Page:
One of the important outcomes of the risk assessment work was the compilation of a wealth of information on Salmonella in eggs and broiler chickens. The organization of these data in the structured risk assessment format has enabled the identification of the key gaps that exist in the data. This can provide guidance for future research work and help ensure that it is targeted towards generating and collecting the most useful and relevant data. These data and research needs are outlined below.
In order to improve the hazard characterization, additional outbreak and epidemiological data are needed. More specifically, these data should indicate cell number in the implicated food, amount of food consumed, accurate estimates of the size of ill and exposed populations, and accurate characterization of the population, including age profiles, medical status, sex and other potential susceptibility factors.
The impact of the food matrix was not incorporated into the hazard characterization due to the limitations of available data. So that these issues can be more completely addressed in future work, there is a need for characterization and quantification of the impact of the food matrix effects and also host-pathogen interactions and virulence factors and their effect on the probability of infection or illness, or both. Quantitative information to facilitate estimating the probability of developing sequelae following illness is also required.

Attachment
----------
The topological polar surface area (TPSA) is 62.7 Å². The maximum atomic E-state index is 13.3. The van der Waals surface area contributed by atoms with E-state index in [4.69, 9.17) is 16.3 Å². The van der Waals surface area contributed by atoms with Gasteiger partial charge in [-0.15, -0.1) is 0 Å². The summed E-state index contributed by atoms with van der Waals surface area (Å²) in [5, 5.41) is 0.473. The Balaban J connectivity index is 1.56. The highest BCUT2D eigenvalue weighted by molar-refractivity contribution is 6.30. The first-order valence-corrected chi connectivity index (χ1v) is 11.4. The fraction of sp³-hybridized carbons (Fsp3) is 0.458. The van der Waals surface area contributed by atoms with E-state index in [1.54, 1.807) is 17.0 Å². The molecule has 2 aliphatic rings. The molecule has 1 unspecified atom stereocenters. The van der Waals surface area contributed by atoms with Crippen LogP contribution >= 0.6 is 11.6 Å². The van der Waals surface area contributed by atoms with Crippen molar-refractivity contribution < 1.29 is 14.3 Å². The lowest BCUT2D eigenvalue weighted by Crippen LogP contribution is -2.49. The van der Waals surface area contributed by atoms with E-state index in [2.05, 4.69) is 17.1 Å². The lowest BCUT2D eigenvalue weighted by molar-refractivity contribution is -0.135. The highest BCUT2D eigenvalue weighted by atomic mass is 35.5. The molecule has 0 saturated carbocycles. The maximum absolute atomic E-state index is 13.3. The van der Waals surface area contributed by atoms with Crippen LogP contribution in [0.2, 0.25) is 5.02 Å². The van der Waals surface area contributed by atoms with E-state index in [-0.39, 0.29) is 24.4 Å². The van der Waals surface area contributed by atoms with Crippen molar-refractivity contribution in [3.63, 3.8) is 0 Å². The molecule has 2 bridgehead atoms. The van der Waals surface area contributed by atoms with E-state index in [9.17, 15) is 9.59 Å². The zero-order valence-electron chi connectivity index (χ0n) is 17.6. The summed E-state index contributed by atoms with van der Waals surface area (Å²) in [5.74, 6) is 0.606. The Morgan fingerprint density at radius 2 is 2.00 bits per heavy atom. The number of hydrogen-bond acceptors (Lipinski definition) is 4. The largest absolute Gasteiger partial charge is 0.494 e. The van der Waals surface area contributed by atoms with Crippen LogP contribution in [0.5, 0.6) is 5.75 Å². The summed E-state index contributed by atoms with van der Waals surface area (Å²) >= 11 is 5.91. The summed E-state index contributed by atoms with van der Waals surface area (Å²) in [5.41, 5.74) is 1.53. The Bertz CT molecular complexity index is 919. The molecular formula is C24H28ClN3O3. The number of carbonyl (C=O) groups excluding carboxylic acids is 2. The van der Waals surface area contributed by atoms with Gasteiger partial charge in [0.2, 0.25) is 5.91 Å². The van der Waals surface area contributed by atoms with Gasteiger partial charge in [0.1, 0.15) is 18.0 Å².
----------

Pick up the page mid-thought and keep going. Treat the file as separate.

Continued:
As this is a developing science, the optimal models have not yet been developed. Therefore, new dose-response models that improve the ability to estimate the probability of illness would be useful.
Data relating to the biology of S. Enteritidis in eggs is needed. This need is seemingly universal in its application to previous and future exposure assessments.
Additional studies on the numbers, and factors that influence the survival and growth of S. Enteritidis in naturally (yolk) contaminated intact shell eggs are needed, as information is currently available for only 63 intact shell eggs. Enumeration data of S. Enteritidis in raw liquid egg are also required. Additional data concerning the numbers of S. Enteritidis in raw liquid egg before pasteurization would assist in reliably predicting the effectiveness of such a regulatory standard concerning egg products.
More data on the prevalence of S. Enteritidis in breeder and pullet flocks and the environment, as well as in feedstuffs, is needed to adequately assess the benefit of pre-harvest interventions. In particular, associations between the occurrence of S. Enteritidis in these pre-harvest steps and its occurrence in commercial layers should be quantified.
Better data on time and temperature, specifically in relation to egg storage, and to preparation and cooking, would serve to build confidence in the modelling results. The importance of time and temperature distributions in predicting growth of S. Enteritidis in eggs, combined with the lack of reliable data to describe these distributions, highlights the need for these data. Furthermore, new studies are needed on the relationship between cooking time, cooking method and cooking temperature and the death of S. Enteritidis.